States Issue Progress Report on Mortgage Examination Initiative
The Conference of State Bank Supervisors (CSBS) and the American Association of Residential Mortgage Regulators (AARMR) today published the first report on multi-state examination efforts to improve supervision of the mortgage industry.
Forty-six states will be participating in the Nationwide MortgagernLicensing System (NMLS) by the first of the year according to arnprogress report released today by the Conference of State BankrnSupervisors (CSBS) and the American Association of Residential MortgagernRegulators (AMRMR). All fifty states are expected to participate inrnthe system by 2011.
NMLS which became operational on January 1, 2008, is an Internet-basedrnsystem based on the registry used to regulate securities brokers andrndealers. It provides a method for coordinating mortgage supervisionrnand consumer protection among the states and is designed to preventrninterstate mobility for mortgage originators or brokers with previousrncomplaints or violations. The system is the result of work by mortgagernregulators in a number of states to address problems in the old,rnfragmented licensing and supervision system.
All 50 states plus thernDistrict of Columbia and Puerto Rice have adopted the nationwidernprotocol for information and sharing of exams.
Today’s report claims that the system has licensed over 11,000 companies and 66,469 loan originators to date.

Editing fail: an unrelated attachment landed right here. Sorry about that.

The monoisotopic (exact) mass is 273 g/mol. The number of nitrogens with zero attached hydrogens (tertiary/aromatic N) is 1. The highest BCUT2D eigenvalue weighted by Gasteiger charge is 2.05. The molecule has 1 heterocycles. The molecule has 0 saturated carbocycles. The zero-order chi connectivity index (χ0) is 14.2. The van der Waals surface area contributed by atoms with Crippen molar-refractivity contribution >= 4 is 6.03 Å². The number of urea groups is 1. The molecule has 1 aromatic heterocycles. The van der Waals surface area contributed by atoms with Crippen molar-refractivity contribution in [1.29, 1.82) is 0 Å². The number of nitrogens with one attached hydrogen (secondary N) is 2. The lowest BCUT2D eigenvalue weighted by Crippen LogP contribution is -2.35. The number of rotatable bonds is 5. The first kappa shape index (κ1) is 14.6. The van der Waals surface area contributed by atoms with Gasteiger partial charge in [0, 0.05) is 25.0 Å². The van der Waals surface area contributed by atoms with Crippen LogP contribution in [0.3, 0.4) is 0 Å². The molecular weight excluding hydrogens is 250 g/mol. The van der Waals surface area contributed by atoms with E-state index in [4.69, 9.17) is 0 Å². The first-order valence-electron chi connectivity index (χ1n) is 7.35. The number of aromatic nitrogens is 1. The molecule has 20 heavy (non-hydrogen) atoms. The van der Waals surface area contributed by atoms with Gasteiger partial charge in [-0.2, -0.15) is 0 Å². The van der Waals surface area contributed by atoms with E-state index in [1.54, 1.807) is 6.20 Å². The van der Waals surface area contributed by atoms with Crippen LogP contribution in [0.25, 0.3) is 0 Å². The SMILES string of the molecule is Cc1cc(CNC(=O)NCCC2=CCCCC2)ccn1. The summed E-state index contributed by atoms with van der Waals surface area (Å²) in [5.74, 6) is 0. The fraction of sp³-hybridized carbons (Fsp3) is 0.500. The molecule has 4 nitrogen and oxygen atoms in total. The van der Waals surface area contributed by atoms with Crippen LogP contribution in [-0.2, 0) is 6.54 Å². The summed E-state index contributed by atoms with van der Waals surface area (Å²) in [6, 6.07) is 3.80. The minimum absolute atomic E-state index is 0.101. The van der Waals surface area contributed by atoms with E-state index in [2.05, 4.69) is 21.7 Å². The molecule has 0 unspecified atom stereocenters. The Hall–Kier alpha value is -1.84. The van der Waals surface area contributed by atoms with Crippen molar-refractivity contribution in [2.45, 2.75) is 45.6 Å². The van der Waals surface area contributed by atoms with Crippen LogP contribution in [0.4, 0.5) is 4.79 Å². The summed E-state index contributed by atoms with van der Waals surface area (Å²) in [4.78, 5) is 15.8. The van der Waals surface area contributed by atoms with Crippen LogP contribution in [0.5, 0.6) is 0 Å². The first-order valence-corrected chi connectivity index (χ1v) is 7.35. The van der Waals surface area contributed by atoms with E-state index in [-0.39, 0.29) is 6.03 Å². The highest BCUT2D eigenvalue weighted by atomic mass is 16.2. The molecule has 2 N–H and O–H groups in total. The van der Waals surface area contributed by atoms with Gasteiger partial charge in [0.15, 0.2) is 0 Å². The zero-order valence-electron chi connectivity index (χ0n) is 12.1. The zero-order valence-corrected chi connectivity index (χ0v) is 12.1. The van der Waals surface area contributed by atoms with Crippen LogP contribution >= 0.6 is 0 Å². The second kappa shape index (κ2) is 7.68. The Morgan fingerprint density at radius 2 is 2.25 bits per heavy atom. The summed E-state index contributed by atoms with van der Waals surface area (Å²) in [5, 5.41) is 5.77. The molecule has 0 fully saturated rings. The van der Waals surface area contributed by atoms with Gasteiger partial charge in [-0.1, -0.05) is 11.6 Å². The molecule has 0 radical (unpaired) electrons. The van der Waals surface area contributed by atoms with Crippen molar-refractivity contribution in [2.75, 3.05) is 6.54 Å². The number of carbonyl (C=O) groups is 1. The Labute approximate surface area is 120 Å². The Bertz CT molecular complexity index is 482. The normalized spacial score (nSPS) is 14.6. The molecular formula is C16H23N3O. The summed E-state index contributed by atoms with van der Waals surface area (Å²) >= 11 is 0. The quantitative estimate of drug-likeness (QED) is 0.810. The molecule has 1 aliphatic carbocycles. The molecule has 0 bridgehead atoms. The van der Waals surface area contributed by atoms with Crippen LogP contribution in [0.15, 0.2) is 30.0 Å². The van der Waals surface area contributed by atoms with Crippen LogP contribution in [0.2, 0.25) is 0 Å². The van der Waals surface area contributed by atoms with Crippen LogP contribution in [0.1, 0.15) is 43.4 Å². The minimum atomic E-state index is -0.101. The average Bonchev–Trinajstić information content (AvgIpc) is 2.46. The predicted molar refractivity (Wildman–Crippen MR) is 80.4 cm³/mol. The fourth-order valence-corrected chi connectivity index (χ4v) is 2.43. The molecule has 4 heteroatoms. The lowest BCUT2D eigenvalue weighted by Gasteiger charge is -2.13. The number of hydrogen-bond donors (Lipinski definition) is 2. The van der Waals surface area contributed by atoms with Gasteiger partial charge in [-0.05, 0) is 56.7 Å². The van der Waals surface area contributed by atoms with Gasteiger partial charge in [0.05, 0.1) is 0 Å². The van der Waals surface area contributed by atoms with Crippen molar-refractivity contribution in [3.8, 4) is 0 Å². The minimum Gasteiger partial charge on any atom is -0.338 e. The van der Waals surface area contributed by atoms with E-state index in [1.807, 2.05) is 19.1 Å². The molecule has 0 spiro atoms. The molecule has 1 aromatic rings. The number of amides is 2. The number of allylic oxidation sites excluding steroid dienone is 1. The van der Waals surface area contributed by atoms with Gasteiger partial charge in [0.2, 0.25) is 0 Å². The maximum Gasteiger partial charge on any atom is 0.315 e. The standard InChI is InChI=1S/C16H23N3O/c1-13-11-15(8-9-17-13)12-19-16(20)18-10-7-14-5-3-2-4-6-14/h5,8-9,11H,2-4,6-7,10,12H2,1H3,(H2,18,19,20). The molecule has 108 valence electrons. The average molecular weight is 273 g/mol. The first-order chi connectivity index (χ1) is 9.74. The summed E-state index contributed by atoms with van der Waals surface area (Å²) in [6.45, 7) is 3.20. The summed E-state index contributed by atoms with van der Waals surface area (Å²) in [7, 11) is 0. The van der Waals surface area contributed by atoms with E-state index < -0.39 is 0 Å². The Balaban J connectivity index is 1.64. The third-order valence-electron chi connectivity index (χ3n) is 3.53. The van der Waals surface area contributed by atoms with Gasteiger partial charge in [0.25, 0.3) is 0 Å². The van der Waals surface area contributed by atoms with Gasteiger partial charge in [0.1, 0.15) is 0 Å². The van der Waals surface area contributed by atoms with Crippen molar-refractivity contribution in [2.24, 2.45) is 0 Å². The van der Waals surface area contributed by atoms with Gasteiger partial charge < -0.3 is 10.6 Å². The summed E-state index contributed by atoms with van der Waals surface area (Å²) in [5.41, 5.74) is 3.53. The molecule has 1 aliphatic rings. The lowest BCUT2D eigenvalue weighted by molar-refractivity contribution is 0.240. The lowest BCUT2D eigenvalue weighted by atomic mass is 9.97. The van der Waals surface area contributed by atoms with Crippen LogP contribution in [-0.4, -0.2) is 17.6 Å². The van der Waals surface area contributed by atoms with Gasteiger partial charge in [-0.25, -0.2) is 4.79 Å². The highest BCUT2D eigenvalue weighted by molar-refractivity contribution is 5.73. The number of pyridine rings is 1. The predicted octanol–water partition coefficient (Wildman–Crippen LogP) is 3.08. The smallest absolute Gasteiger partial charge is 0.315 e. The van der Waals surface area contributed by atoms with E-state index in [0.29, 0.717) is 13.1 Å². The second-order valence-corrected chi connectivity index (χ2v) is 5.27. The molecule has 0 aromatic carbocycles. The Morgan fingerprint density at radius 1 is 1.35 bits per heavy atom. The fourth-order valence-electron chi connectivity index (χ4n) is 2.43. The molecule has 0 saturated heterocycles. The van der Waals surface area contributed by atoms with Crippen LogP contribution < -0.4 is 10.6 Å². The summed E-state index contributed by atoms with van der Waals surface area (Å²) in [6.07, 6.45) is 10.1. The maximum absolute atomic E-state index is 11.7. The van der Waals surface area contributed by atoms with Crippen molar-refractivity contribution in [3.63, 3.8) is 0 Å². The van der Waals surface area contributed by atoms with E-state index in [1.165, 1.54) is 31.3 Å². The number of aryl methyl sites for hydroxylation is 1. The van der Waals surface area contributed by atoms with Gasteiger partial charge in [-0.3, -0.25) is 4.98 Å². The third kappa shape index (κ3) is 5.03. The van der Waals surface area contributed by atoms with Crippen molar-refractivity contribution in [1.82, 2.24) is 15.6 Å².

Steve Antonakes, Massachusetts Commissioner of Banks said of the multi-state initiative, “(It) is about uniformity in approach and modernization of processes. States have been hard at work for nearly two years delivering an examination format that is not only effective, but efficient for regulators and stakeholders.
“This report is the latest demonstration of the major steps states have taken to work together to improve supervision in the mortgage industry,” said Mark Pearce, AARMR President and Deputy Commissioner of Banks for North Carolina. “These efforts have significantly improved our ability to protect consumers from abusive practices in the mortgage industry.”
Other benchmarks achieved by the program in the past year include:
· Participation in the Federal/State Subprime Mortgage Lending Pilot to examine the origination of non-traditional mortgage loans.
· Development of regulatory guidance and the Model Examination Guidelines to improve consistency in mortgage regulation.
· Development of Reverse Mortgage Examination Guidelines to address emerging abuses.
· Development of examination standards to determine mortgage lenders’ consideration of a borrower’s ability to repay
· Development of uniform standards for accreditation of state agencies’ mortgage supervision programs and training of mortgage examiners.
Forty-nine states have legislatively updated their licensing regulations to meet or surpass the federal minimum requirements of the federal SAFE Act. Many of these states based their legislation on a model state statute developed by AARMR and CSBS and approved by the U.S. Department of Housing and Urban Development.
“The states have shown they can move quickly and in coordinated fashion to improve the consistency of regulation of the mortgage market,” said Pearce. “The federal SAFE Act serves as a model of how the federal and state governments can partner to protect consumers in the mortgage market.”
To read the entire report CLICK HERE
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